Clay, Carnahan fight over who bailed out Wall Street -- and relatives
U.S. Reps. William Lacy Clay and Russ Carnahan ended this week on the campaign trail the same way they started it – sparring over old votes.
On Friday, though, the dueling Democrats also traded assertions that the rival had improperly helped direct federal money to relatives.
The two are competing in the Aug. 7 primary in the 1st District.
Clay launched the first verbal missile, with a Friday morning event at the International Brotherhood of Electrical Workers’ training hall on Hampton Avenue.
Standing behind a sign that dubbed his rival “Wall Street Russ,’’ Clay contended that Carnahan had “caved in to Wall Street’’ by voting for the bank bailout in 2008 but failed to do enough to help workers.
Clay said he had voted against the bailout because workers haven't gotten the same help and “supposedly, the market works just fine without government intervention"
"There’s no such thing as ‘too big to fail,’ “ the congressman added, referring to the reasons the Bush administration had used to persuade both parties to approve the $700 billion in financial assistance in late 2008.
Clay said he also was tired of the “five big lies’’ that he contended Carnahan continues to spread about him.
Clay said he, in turn, was now out to expose Carnahan’s “bad votes, his bad choices…and his weak leadership.”
Clay then noted that both he and Carnahan had voted for the federal stimulus aid. But the difference, said Clay, was that Carnahan's vote included “$100 million for his brother’s wind farm.”
Carnahan counterattacked about an hour later, first by emphasizing that both 2008 presidential hopefuls – Democrat Barack Obama and Republican John McCain – had supported the bailout, known as TARP, and that it had been deemed necessary so the nation’s economy “didn’t go over a cliff.”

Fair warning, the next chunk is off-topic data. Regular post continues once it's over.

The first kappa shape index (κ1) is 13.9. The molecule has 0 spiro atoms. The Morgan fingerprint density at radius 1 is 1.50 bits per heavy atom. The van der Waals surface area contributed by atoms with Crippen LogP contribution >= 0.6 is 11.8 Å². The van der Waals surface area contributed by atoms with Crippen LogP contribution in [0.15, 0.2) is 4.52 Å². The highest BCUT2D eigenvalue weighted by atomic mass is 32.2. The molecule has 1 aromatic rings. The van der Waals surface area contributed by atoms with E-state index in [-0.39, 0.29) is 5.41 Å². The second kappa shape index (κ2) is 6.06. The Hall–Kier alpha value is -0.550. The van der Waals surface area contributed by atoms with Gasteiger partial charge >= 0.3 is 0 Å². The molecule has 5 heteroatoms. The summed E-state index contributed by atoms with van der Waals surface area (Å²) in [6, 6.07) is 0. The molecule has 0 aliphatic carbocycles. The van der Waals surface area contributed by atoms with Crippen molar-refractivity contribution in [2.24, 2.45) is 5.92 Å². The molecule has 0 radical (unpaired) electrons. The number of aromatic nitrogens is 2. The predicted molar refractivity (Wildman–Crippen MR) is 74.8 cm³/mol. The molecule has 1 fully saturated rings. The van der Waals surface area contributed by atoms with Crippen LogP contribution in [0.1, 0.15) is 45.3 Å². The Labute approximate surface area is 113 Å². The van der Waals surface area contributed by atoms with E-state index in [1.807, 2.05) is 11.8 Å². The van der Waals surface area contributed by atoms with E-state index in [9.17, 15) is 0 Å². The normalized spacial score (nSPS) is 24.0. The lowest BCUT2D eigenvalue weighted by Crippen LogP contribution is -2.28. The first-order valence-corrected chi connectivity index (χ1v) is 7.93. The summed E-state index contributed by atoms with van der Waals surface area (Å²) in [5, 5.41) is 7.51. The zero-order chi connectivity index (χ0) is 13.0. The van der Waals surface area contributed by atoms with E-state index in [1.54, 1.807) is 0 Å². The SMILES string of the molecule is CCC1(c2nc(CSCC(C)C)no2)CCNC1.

Carnahan said he stood by his bailout vote, while acknowledging that more needed to be done to help Americans who lost their jobs or have faced foreclosure. Carnahan said he’s done all he could under a GOP-controlled U.S. House.
As for the wind farm co-owned by his brother Tom Carnahan, Russ Carnahan emphasized that the tax breaks had been awarded by the U.S. Treasury Department to several alternative-energy projects. Congress had nothing to do with the awards, the congressman said.
Carnahan’s campaign staff then distributed copies of old news stories that highlighted Clay’s direction of more than $250,000 in campaign money to the law firm of his sister, Michelle Clay, for various expenses during his 2008 and 2010 campaigns.
Carnahan also slapped at Clay’s defense of the rent-to-own industry, which Carnahan asserted was preying on low-income people much like the payday loan industry (which both congressmen condemn).
“I think this race is about who has stood up for this region, who has shown up for this region,’’ Carnahan declared.
At Friday's events, both congressmen continued their longstanding feud over who was responsible for the new congressional redistricting map that tossed the two of them into the same district.
Clay, who contends Carnahan should have run in another district, also took note of the fact that the Carnahan and Clay families go way back. “Russ is not a bad person,’’ Clay said dryly. “My family has helped his family for decades.”